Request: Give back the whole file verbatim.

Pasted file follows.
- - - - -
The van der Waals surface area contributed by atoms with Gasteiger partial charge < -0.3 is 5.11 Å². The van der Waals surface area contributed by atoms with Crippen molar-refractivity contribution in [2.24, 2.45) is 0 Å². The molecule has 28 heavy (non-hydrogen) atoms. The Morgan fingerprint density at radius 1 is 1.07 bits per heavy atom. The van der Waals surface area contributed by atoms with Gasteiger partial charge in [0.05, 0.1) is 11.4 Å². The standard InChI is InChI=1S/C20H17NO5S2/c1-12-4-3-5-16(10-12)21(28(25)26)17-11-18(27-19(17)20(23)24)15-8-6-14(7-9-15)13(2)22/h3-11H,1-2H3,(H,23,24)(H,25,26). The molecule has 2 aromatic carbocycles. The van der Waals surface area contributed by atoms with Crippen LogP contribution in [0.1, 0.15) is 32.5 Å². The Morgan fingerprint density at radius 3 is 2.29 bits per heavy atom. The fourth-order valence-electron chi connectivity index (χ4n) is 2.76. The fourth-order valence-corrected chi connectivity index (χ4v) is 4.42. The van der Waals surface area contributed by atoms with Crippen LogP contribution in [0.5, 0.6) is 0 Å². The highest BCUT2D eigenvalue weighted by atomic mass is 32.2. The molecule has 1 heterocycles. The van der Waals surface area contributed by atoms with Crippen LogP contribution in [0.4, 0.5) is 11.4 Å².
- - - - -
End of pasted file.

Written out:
The van der Waals surface area contributed by atoms with Gasteiger partial charge < -0.3 is 5.11 Å². The van der Waals surface area contributed by atoms with Crippen molar-refractivity contribution in [2.24, 2.45) is 0 Å². The molecule has 28 heavy (non-hydrogen) atoms. The Morgan fingerprint density at radius 1 is 1.07 bits per heavy atom. The van der Waals surface area contributed by atoms with Gasteiger partial charge in [0.05, 0.1) is 11.4 Å². The standard InChI is InChI=1S/C20H17NO5S2/c1-12-4-3-5-16(10-12)21(28(25)26)17-11-18(27-19(17)20(23)24)15-8-6-14(7-9-15)13(2)22/h3-11H,1-2H3,(H,23,24)(H,25,26). The molecule has 2 aromatic carbocycles. The van der Waals surface area contributed by atoms with Crippen LogP contribution in [0.1, 0.15) is 32.5 Å². The Morgan fingerprint density at radius 3 is 2.29 bits per heavy atom. The fourth-order valence-electron chi connectivity index (χ4n) is 2.76. The fourth-order valence-corrected chi connectivity index (χ4v) is 4.42. The van der Waals surface area contributed by atoms with Crippen LogP contribution in [0.5, 0.6) is 0 Å². The highest BCUT2D eigenvalue weighted by atomic mass is 32.2. The molecule has 1 heterocycles. The van der Waals surface area contributed by atoms with Crippen LogP contribution in [0.4, 0.5) is 11.4 Å².